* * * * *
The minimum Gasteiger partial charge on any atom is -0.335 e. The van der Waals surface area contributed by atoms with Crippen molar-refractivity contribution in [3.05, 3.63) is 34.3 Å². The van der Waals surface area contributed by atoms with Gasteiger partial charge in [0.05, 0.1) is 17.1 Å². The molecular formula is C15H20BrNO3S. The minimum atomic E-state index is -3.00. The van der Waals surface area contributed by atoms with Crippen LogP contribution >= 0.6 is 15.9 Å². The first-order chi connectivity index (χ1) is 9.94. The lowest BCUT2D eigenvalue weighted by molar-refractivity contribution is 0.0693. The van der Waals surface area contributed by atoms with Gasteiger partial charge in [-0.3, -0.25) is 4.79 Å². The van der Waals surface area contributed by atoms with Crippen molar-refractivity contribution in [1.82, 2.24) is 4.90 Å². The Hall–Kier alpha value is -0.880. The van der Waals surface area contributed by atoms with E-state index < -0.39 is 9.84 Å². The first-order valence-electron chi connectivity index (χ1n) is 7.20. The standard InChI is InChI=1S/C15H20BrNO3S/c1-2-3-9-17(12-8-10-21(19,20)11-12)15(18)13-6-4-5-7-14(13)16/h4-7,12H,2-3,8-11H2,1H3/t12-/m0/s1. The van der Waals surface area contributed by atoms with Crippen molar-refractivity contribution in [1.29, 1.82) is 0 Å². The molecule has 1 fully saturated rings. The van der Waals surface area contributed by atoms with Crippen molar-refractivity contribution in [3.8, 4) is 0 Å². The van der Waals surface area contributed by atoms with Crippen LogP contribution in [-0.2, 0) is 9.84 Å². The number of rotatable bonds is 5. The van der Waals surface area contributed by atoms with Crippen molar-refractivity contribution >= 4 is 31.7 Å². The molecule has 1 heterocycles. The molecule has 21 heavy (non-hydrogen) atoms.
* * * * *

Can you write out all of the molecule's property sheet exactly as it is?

The minimum Gasteiger partial charge on any atom is -0.335 e. The van der Waals surface area contributed by atoms with Crippen molar-refractivity contribution in [3.05, 3.63) is 34.3 Å². The van der Waals surface area contributed by atoms with Gasteiger partial charge in [0.05, 0.1) is 17.1 Å². The molecular formula is C15H20BrNO3S. The minimum atomic E-state index is -3.00. The van der Waals surface area contributed by atoms with Crippen LogP contribution >= 0.6 is 15.9 Å². The first-order chi connectivity index (χ1) is 9.94. The lowest BCUT2D eigenvalue weighted by molar-refractivity contribution is 0.0693. The van der Waals surface area contributed by atoms with Gasteiger partial charge in [-0.3, -0.25) is 4.79 Å². The van der Waals surface area contributed by atoms with Crippen molar-refractivity contribution in [1.82, 2.24) is 4.90 Å². The Hall–Kier alpha value is -0.880. The van der Waals surface area contributed by atoms with E-state index < -0.39 is 9.84 Å². The first-order valence-electron chi connectivity index (χ1n) is 7.20. The standard InChI is InChI=1S/C15H20BrNO3S/c1-2-3-9-17(12-8-10-21(19,20)11-12)15(18)13-6-4-5-7-14(13)16/h4-7,12H,2-3,8-11H2,1H3/t12-/m0/s1. The van der Waals surface area contributed by atoms with Crippen molar-refractivity contribution in [1.29, 1.82) is 0 Å². The molecule has 1 fully saturated rings. The van der Waals surface area contributed by atoms with Crippen molar-refractivity contribution in [3.8, 4) is 0 Å². The van der Waals surface area contributed by atoms with Crippen LogP contribution in [-0.2, 0) is 9.84 Å². The number of rotatable bonds is 5. The van der Waals surface area contributed by atoms with Crippen molar-refractivity contribution >= 4 is 31.7 Å². The molecule has 1 heterocycles. The molecule has 21 heavy (non-hydrogen) atoms.